As I reminded you of our drive that day, I realized the many connections.  The message in the marker was connected to the art and writing and photography on display at the Gordon Parks Center for Culture and Diversity, which showed how his influence connected with people and places well beyond his Kansas roots. Parks inspired many people all over the world, including CNNs Anderson Cooper, who called Parks his hero, the man responsible for his spark about reporting.  You smiled when I told you that, asking if that Cooper was related to our neighbors.  I said I didn’t think so, but you did know the executive director of the Gordon Parks Center,Jill Warford, the daughter of your dear friend from church, Beth Warford Robinson.  And the Gordon Parks Center is housed in the Danny and Willa Ellis Fine Arts Center, and Danny and Willa were close friends with you and Dad.  Their daughter, my friend in junior high and high school, died in 1997 of breast cancer, and in her memory the Kathy Ellis Academic Hall was built.

Mom, you always said that our lives connect with everyone else’s lives, so what we did…or didn’t do, made a difference.  Like throwing rocks in a pond, we had to be careful of how hard and where we threw them, because they wouldn’t just sink to the bottom.  They made ripples, which made more ripples…

Thanks, Mom, for leaving a lifetime of ripples that make the world a better place.

Love, Marylin


Filed under Dementia/Alzheimer's, friends, importance of doing good things, lessons about life, memories for grandchildren


Yesterday I received great 2012 news, a message from Pamela Zimmer awarding me the Versatile Blogger Award.  Along with receiving the award came the responsibility of writing 7 things about myself that haven’t been covered in my blog.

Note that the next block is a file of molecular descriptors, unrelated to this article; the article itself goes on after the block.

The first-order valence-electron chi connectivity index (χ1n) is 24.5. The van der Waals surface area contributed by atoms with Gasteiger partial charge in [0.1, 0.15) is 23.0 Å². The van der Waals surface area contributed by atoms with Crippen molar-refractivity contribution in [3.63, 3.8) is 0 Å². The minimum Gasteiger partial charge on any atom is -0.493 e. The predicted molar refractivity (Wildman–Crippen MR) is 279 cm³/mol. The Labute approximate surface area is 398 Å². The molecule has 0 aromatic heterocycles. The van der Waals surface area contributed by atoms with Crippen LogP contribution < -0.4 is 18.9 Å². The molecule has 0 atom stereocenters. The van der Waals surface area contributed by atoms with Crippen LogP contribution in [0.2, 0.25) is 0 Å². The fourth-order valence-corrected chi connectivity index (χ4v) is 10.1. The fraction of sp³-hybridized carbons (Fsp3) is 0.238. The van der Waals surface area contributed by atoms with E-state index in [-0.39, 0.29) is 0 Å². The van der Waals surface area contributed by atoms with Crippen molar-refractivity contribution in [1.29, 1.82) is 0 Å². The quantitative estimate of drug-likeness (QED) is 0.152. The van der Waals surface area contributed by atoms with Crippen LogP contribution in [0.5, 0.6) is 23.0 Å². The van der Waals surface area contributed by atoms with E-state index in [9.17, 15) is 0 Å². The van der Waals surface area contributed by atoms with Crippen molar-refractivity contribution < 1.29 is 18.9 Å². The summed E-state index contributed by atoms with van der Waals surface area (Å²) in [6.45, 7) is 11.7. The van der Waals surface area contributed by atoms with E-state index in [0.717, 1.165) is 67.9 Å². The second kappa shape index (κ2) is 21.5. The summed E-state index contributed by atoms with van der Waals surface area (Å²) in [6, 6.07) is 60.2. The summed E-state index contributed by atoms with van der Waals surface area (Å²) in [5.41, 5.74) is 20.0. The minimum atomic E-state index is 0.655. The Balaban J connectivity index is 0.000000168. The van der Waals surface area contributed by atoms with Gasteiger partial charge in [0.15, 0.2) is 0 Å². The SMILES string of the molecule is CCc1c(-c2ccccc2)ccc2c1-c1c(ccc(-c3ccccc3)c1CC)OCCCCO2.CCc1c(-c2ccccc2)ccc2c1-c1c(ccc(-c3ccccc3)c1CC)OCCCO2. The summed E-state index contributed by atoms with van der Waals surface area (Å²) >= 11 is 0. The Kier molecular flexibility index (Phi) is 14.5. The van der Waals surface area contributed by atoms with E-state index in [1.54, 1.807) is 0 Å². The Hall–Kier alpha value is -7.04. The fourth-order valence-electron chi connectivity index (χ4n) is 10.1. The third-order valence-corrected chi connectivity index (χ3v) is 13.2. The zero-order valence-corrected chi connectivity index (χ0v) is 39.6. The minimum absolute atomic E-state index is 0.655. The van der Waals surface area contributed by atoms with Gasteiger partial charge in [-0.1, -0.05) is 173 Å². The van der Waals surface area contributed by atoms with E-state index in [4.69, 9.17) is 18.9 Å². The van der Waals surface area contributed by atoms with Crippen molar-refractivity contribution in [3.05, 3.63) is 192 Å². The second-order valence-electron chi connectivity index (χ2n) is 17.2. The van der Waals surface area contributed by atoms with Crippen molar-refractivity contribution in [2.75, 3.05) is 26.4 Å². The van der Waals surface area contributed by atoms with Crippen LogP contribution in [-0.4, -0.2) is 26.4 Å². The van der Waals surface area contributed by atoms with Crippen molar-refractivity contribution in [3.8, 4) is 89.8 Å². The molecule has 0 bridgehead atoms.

Here they are:

1) I grew up in Fort Scott, formerly a fort established in 1842 in the southeastern part of what was Bloody Kansas.  It is the location of the #1 National Cemetery, the home town of author/photographer Gordon Parks, and the current home of many exceptional and wonderful people, including my mom (who is the inspiration of my blog, “Things I Want to Tell My Mother.”)

2) I moved to Colorado Springs, and for 30 years I taught high school English, literature, speech and creative writing (and for part of the time coached debate and Mock Trial). Despite a handful of impossible students, parents and administrators along the way, I wouldn’t have traded this for any other career.

3) Because of this blog, I’ve met talented, insightful, surprising and creative bloggers from all over the country, plus Canada and Finland.

4) My published writing credits–short stories, articles, essays, memoir pieces and a play, ranging from mainstream to religious to horror to children’s to True Confessions–may make me seem like I have multiple personalities.  Actually…

5) I have a short attention span for writing topics, and I love trying a variety of genres.

6) I am proud to belong to Colorado Authors League, SCBWI, National League of American Pen Women, and the lesser known but equally important and inspiring Wednesday Wonder Writers (which also includes Thursday now).

7) My favorite “other” name is Mor-Mor (Swedish for mother’s mother), especially when it’s accompanied with hugs and kisses from our grandchildren.

The tradition of the Versatile Blogger Award is to list other blogs that deserve this award.  As it turns out, some of my favorites have already received this recognition: pamelazimmer.wordpress.com; lesliehobson.wordpress.com; susanwritesprecise.com; nineteenfortyeight.wordpress.com.

Here are four more great blogs that deserve The Versatile Blogger Award:

http://tomstronach.blogspot.com (of Essex UK)





Filed under memories for grandchildren, The Versatile Blogger Award, writing